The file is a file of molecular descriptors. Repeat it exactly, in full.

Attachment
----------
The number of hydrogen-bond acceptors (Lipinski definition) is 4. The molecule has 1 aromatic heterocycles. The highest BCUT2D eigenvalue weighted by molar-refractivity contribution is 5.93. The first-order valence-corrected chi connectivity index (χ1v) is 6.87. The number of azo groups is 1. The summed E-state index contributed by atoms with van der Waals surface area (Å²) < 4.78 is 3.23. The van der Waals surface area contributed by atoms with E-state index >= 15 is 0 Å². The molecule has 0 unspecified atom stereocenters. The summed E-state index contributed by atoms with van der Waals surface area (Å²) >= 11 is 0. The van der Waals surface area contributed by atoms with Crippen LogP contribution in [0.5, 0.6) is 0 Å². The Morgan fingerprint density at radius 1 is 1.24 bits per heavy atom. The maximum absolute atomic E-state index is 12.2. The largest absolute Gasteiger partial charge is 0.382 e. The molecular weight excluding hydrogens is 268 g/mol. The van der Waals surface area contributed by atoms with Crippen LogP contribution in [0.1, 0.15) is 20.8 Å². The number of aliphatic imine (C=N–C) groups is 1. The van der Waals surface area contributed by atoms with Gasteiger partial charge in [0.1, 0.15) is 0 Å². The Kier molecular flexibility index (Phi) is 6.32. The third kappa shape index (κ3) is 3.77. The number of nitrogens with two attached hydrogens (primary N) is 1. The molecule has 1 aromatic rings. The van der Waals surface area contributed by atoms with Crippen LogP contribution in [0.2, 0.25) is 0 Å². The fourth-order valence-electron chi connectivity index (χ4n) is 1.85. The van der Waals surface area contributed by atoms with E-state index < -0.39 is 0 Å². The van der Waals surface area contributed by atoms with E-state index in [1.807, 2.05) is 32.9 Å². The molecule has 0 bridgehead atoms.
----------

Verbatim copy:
The number of hydrogen-bond acceptors (Lipinski definition) is 4. The molecule has 1 aromatic heterocycles. The highest BCUT2D eigenvalue weighted by molar-refractivity contribution is 5.93. The first-order valence-corrected chi connectivity index (χ1v) is 6.87. The number of azo groups is 1. The summed E-state index contributed by atoms with van der Waals surface area (Å²) < 4.78 is 3.23. The van der Waals surface area contributed by atoms with E-state index >= 15 is 0 Å². The molecule has 0 unspecified atom stereocenters. The summed E-state index contributed by atoms with van der Waals surface area (Å²) >= 11 is 0. The van der Waals surface area contributed by atoms with Crippen LogP contribution in [0.5, 0.6) is 0 Å². The Morgan fingerprint density at radius 1 is 1.24 bits per heavy atom. The maximum absolute atomic E-state index is 12.2. The largest absolute Gasteiger partial charge is 0.382 e. The molecular weight excluding hydrogens is 268 g/mol. The van der Waals surface area contributed by atoms with Crippen LogP contribution in [0.1, 0.15) is 20.8 Å². The number of aliphatic imine (C=N–C) groups is 1. The van der Waals surface area contributed by atoms with Gasteiger partial charge in [0.1, 0.15) is 0 Å². The Kier molecular flexibility index (Phi) is 6.32. The third kappa shape index (κ3) is 3.77. The number of nitrogens with two attached hydrogens (primary N) is 1. The molecule has 1 aromatic rings. The van der Waals surface area contributed by atoms with Crippen LogP contribution in [0.2, 0.25) is 0 Å². The fourth-order valence-electron chi connectivity index (χ4n) is 1.85. The van der Waals surface area contributed by atoms with E-state index < -0.39 is 0 Å². The van der Waals surface area contributed by atoms with E-state index in [1.807, 2.05) is 32.9 Å². The molecule has 0 bridgehead atoms.